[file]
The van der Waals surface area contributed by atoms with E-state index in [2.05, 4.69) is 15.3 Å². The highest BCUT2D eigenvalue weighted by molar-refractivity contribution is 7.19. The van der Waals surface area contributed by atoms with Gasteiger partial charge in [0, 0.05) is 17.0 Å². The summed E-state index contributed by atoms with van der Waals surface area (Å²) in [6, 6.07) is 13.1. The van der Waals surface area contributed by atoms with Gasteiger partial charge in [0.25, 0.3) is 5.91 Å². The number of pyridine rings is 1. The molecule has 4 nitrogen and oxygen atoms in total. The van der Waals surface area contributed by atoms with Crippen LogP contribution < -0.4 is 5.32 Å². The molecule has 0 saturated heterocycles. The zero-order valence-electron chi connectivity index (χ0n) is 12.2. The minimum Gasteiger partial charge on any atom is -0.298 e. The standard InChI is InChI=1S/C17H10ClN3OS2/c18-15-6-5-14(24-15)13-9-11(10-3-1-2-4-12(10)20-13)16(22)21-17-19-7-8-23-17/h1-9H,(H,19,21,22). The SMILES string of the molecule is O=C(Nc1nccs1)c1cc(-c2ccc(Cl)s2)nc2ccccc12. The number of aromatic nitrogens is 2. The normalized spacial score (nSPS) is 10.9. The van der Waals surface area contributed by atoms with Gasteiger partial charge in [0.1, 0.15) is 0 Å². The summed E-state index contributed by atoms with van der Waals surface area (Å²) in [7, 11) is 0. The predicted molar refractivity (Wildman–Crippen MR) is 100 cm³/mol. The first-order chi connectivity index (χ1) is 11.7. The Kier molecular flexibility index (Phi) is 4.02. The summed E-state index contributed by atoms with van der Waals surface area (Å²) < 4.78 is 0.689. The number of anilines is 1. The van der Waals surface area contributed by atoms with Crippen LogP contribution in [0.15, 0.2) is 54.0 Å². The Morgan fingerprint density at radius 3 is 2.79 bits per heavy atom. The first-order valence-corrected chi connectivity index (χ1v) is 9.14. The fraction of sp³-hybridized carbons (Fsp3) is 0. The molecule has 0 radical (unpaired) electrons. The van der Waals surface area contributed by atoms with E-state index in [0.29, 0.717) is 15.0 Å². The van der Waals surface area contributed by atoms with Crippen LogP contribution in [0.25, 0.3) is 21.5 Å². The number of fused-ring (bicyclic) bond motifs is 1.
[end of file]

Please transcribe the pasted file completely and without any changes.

The van der Waals surface area contributed by atoms with E-state index in [2.05, 4.69) is 15.3 Å². The highest BCUT2D eigenvalue weighted by molar-refractivity contribution is 7.19. The van der Waals surface area contributed by atoms with Gasteiger partial charge in [0, 0.05) is 17.0 Å². The summed E-state index contributed by atoms with van der Waals surface area (Å²) in [6, 6.07) is 13.1. The van der Waals surface area contributed by atoms with Gasteiger partial charge in [0.25, 0.3) is 5.91 Å². The number of pyridine rings is 1. The molecule has 4 nitrogen and oxygen atoms in total. The van der Waals surface area contributed by atoms with Crippen LogP contribution < -0.4 is 5.32 Å². The molecule has 0 saturated heterocycles. The zero-order valence-electron chi connectivity index (χ0n) is 12.2. The minimum Gasteiger partial charge on any atom is -0.298 e. The standard InChI is InChI=1S/C17H10ClN3OS2/c18-15-6-5-14(24-15)13-9-11(10-3-1-2-4-12(10)20-13)16(22)21-17-19-7-8-23-17/h1-9H,(H,19,21,22). The SMILES string of the molecule is O=C(Nc1nccs1)c1cc(-c2ccc(Cl)s2)nc2ccccc12. The number of aromatic nitrogens is 2. The normalized spacial score (nSPS) is 10.9. The van der Waals surface area contributed by atoms with Gasteiger partial charge in [0.1, 0.15) is 0 Å². The summed E-state index contributed by atoms with van der Waals surface area (Å²) in [7, 11) is 0. The predicted molar refractivity (Wildman–Crippen MR) is 100 cm³/mol. The first-order chi connectivity index (χ1) is 11.7. The Kier molecular flexibility index (Phi) is 4.02. The summed E-state index contributed by atoms with van der Waals surface area (Å²) < 4.78 is 0.689. The number of anilines is 1. The van der Waals surface area contributed by atoms with Crippen LogP contribution in [0.15, 0.2) is 54.0 Å². The Morgan fingerprint density at radius 3 is 2.79 bits per heavy atom. The first-order valence-corrected chi connectivity index (χ1v) is 9.14. The fraction of sp³-hybridized carbons (Fsp3) is 0. The molecule has 0 radical (unpaired) electrons. The van der Waals surface area contributed by atoms with E-state index in [0.29, 0.717) is 15.0 Å². The van der Waals surface area contributed by atoms with Crippen LogP contribution in [0.25, 0.3) is 21.5 Å². The number of fused-ring (bicyclic) bond motifs is 1.